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Tokyo insider: January's coolest gadgets

What's hot and what's not in Japan

With the new year comes a lot of buzz from the phone industry. Not only are regular mobile phones improving by getting smaller, smarter and lighter but a host of new network services, such as higher-speed data transmission, are making them more useful. There's also a new breed of handset packing digital TV reception, and you can find examples of these in this month's round-up of hot gadgets. Looking ahead to the rest of the year we're sure to see more advanced phones with features such as VoIP (voice over IP) telephony too.

Like 2006, the coming year will also be marked by fierce competition among vendors. In some cases that means the products you want will be cheaper, while in other cases the price will remain unchanged but the number of features will increase. It's been happening for the last couple of years and, to the dismay of gadget makers, looks set to continue as they battle to become king of the digital age.

Samsung TPEG mobile phone

Samsung Electronics has developed a mobile phone capable of receiving real-time traffic information using a new system called TPEG. The SPH-B5800 phone can receive and decode the information broadcast using the Transport Protocol Experts Group format, which was developed in Europe in the late 1990s and is already in use in South Korea.

The phone updates travel information every five minutes and can also display the TV stations broadcast through the country's Satellite DMB system. It went on sale in South Korea in December for around £310 and includes a 2Mp (megapixel) camera, 330,000-word dictionary and 2in colour TFT LCD screen. There are no current plans to offer it overseas.

Toshiba Gigabeat V-series

Toshiba's out to impress with the new Gigabeat V-series models. Available in both 30GB and 60GB models, the hard-disk drive players have a 3.5in QVGA (320x240) resolution display that occupies most of the front panel. It will play a host of music and video formats including Windows Media, WMA9 Lossless, MP3 and WAV audio files including those encoded with Windows Media DRM10. It can also show Jpeg images.

The video playback is a little disappointing as it's limited to Windows Media Video files. Also included is a tuner for Japan's mobile digital TV service, called 'OneSeg' and the device can record TV shows off-air for later viewing. It's been on sale in Japan since late November for £215 (30GB) and £260 (60GB).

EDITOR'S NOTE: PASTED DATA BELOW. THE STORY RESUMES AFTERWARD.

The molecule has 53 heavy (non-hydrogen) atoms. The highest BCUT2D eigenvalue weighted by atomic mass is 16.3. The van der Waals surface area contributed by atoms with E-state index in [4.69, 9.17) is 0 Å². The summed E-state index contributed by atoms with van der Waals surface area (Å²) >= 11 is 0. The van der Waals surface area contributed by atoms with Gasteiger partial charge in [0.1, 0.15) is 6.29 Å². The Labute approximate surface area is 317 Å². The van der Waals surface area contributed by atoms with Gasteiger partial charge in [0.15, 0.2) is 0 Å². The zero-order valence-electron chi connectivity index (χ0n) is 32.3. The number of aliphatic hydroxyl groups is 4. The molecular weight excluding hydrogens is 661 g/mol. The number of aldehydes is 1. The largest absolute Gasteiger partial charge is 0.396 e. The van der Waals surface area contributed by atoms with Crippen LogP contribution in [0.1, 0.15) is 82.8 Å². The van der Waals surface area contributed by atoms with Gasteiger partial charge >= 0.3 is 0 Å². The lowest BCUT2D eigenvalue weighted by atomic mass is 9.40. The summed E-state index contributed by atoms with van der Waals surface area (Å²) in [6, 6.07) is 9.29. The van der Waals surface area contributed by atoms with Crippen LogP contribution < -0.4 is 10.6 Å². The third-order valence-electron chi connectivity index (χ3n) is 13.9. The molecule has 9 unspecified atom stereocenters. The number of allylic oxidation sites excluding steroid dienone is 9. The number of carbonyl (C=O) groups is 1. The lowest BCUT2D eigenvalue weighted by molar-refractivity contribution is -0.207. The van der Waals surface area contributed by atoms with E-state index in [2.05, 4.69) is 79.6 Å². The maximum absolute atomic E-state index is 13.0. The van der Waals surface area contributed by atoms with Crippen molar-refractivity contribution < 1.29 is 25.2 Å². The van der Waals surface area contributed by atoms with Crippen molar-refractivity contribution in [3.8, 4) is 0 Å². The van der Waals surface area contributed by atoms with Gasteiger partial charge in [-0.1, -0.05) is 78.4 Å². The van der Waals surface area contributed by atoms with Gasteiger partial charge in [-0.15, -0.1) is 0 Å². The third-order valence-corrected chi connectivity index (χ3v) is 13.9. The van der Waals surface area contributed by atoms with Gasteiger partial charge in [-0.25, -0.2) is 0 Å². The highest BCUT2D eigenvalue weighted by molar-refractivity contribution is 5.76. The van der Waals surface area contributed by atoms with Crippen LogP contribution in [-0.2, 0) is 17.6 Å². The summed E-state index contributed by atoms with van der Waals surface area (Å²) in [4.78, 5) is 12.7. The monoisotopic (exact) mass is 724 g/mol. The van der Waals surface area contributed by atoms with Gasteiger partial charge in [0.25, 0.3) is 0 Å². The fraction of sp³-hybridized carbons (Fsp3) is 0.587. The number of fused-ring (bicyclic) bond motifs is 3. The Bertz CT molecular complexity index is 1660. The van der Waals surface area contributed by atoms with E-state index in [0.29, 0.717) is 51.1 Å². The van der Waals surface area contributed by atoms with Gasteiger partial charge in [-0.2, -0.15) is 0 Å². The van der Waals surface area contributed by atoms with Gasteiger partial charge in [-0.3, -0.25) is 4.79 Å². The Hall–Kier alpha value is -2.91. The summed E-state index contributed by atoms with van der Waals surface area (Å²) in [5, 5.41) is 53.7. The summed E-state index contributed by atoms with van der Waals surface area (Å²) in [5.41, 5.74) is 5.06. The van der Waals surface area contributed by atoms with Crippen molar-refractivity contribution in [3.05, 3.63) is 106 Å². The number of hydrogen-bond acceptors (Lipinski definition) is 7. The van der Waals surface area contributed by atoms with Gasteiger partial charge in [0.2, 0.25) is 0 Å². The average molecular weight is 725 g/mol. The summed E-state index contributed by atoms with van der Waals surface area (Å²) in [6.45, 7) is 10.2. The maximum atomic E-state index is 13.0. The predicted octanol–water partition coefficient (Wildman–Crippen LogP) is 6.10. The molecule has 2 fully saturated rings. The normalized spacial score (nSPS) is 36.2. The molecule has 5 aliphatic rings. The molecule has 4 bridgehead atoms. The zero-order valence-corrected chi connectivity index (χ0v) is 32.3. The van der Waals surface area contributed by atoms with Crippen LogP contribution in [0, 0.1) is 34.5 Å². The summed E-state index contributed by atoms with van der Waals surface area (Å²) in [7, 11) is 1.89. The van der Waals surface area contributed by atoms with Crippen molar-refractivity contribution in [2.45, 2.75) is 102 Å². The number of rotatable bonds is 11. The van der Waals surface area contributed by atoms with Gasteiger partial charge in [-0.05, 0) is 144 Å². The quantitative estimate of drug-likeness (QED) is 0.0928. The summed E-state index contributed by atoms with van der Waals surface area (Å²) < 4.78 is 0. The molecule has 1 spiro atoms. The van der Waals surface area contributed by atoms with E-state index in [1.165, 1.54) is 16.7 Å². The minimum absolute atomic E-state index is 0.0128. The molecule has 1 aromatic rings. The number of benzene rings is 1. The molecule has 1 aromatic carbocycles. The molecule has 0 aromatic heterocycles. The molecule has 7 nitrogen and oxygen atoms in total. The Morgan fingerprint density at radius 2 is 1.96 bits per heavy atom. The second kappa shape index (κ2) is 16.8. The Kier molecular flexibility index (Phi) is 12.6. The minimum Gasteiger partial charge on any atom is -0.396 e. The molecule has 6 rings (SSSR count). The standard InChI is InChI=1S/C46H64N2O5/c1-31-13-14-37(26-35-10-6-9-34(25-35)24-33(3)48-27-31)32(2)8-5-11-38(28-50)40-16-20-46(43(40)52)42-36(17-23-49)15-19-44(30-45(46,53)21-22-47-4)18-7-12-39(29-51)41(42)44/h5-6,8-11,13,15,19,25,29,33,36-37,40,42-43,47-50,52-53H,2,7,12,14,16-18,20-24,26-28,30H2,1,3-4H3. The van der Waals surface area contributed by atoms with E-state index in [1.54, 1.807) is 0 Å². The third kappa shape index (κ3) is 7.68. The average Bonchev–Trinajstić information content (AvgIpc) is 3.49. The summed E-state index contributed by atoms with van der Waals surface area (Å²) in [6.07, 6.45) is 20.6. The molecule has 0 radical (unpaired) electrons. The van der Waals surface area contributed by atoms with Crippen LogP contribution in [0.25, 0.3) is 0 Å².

Samsung Yepp T9 Music Player

The latest addition to Samsung Electronics' Yepp T9 line of digital music players is a model with 8GB of memory. That's double the capacity of the previous top-of-the-line model. Like the earlier models it has a 1.8in LCD, is 11mm thick and has a Bluetooth wireless link to headphones. It costs £210 in South Korea. There's no word on when it will be available internationally although lower capacity models are already out, so it shouldn't be far off.

Canon Network Camera

If you need to monitor somewhere that's handy to an ethernet connection then network cameras such as Canon's new VB-C300 are great. They plug into an ethernet connection and stream video to a computer at the other end. Features include a 2.4x optical zoom and autofocus. Canon has added a day and night mode which switches automatically to provide a better picture at the respective time. The camera is mounted on a bracket that provides for 170 degrees of pan in each direction and tilt of 25 degrees in one direction and 90 degrees in the other. Security sensors can also be connected, as can a speaker, so a real-time audio feed can be broadcast by the camera to the area under surveillance. It will be on sale in Japan in March and will cost around £630.

NEC HSDPA mobile phone

Japan's NTT DoCoMo has just launched its HSDPA (high-speed downlink packet access) network providing downloads of up to 1.8Mbps and uploads of 384Kbps. To coincide with the launch NEC has launched its chunky-looking N902iX mobile phone. The handset also supports the DCMX service, which means it can be used to make credit payments in some shops. It is available now and costs around £85, although the price depends on carrier incentives and discounts.

Sharp Aquos mobile phone

Sharp's latest mobile for Japanese carrier Softbank Mobile proudly carries the Aquos badge that the company uses on its LCD TVs. The phone packs a 3in widescreen display panel based on the same technology used in the TV sets and includes a tuner for the mobile digital TV service, so it's almost like having an Aquos TV in your pocket. Other features of the handset include dual-mode WCDMA/GSM (Wideband Code Division Multiple Access/Global System for Mobile Communications), Bluetooth, 2Mp camera and a browser for conventional websites.

R&D corner: Hitachi colour e-paper

Commuters in Tokyo got a chance in December to experience some cutting-edge display technology – but they had to look hard to see it. Three commuter trains each carried one advertisement panel in which the traditional paper was replaced by a 13.1in e-paper panel made by Hitachi and Bridgestone. However, the displays, while technologically advanced, proved difficult to read during a demonstration.

Inside each display is an 8MB memory that can hold 37 advertisements, which cycle. So it's early days for e-paper, but with a little more work the displays could be at the point where they start replacing traditional adverts, and that could save some big money for the railway company. Each of the trains carries 1,414 advertisements and, with the exception of 96 that are on LCD displays, the rest are all paper and need to be changed by hand.


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